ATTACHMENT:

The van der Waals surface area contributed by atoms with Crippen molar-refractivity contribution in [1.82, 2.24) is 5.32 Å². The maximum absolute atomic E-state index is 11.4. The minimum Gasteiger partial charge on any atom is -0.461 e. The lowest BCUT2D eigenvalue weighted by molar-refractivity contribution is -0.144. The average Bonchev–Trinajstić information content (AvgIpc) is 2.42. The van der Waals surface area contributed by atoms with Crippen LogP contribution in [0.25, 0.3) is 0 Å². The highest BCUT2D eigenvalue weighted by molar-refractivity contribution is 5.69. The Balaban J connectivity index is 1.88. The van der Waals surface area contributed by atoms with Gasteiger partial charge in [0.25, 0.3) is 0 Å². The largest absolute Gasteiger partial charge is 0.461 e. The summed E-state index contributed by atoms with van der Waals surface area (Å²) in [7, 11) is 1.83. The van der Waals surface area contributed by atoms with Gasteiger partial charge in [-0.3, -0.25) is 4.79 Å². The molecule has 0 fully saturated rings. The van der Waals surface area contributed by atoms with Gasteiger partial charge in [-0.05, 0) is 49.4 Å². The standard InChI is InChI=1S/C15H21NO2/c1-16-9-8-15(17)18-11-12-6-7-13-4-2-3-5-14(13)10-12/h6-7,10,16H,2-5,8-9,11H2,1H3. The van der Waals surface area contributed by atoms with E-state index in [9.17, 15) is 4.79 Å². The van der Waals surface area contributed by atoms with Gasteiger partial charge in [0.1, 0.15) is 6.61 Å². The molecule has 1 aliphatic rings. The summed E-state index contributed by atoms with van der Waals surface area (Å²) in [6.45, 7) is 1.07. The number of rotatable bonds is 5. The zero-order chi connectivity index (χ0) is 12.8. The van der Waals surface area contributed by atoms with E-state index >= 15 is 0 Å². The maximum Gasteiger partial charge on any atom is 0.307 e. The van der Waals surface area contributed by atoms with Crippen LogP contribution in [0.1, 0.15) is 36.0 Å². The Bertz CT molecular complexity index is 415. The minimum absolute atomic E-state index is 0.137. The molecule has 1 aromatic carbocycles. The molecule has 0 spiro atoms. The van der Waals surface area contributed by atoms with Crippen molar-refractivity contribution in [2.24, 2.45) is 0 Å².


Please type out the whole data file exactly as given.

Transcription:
The van der Waals surface area contributed by atoms with Crippen molar-refractivity contribution in [1.82, 2.24) is 5.32 Å². The maximum absolute atomic E-state index is 11.4. The minimum Gasteiger partial charge on any atom is -0.461 e. The lowest BCUT2D eigenvalue weighted by molar-refractivity contribution is -0.144. The average Bonchev–Trinajstić information content (AvgIpc) is 2.42. The van der Waals surface area contributed by atoms with Crippen LogP contribution in [0.25, 0.3) is 0 Å². The highest BCUT2D eigenvalue weighted by molar-refractivity contribution is 5.69. The Balaban J connectivity index is 1.88. The van der Waals surface area contributed by atoms with Gasteiger partial charge in [0.25, 0.3) is 0 Å². The largest absolute Gasteiger partial charge is 0.461 e. The summed E-state index contributed by atoms with van der Waals surface area (Å²) in [7, 11) is 1.83. The van der Waals surface area contributed by atoms with Gasteiger partial charge in [-0.3, -0.25) is 4.79 Å². The molecule has 0 fully saturated rings. The van der Waals surface area contributed by atoms with Gasteiger partial charge in [-0.05, 0) is 49.4 Å². The standard InChI is InChI=1S/C15H21NO2/c1-16-9-8-15(17)18-11-12-6-7-13-4-2-3-5-14(13)10-12/h6-7,10,16H,2-5,8-9,11H2,1H3. The van der Waals surface area contributed by atoms with E-state index in [9.17, 15) is 4.79 Å². The van der Waals surface area contributed by atoms with Gasteiger partial charge in [0.1, 0.15) is 6.61 Å². The molecule has 1 aliphatic rings. The summed E-state index contributed by atoms with van der Waals surface area (Å²) in [6.45, 7) is 1.07. The number of rotatable bonds is 5. The zero-order chi connectivity index (χ0) is 12.8. The van der Waals surface area contributed by atoms with E-state index >= 15 is 0 Å². The maximum Gasteiger partial charge on any atom is 0.307 e. The van der Waals surface area contributed by atoms with Crippen LogP contribution in [0.1, 0.15) is 36.0 Å². The Bertz CT molecular complexity index is 415. The minimum absolute atomic E-state index is 0.137. The molecule has 1 aromatic carbocycles. The molecule has 0 spiro atoms. The van der Waals surface area contributed by atoms with Crippen molar-refractivity contribution in [2.24, 2.45) is 0 Å².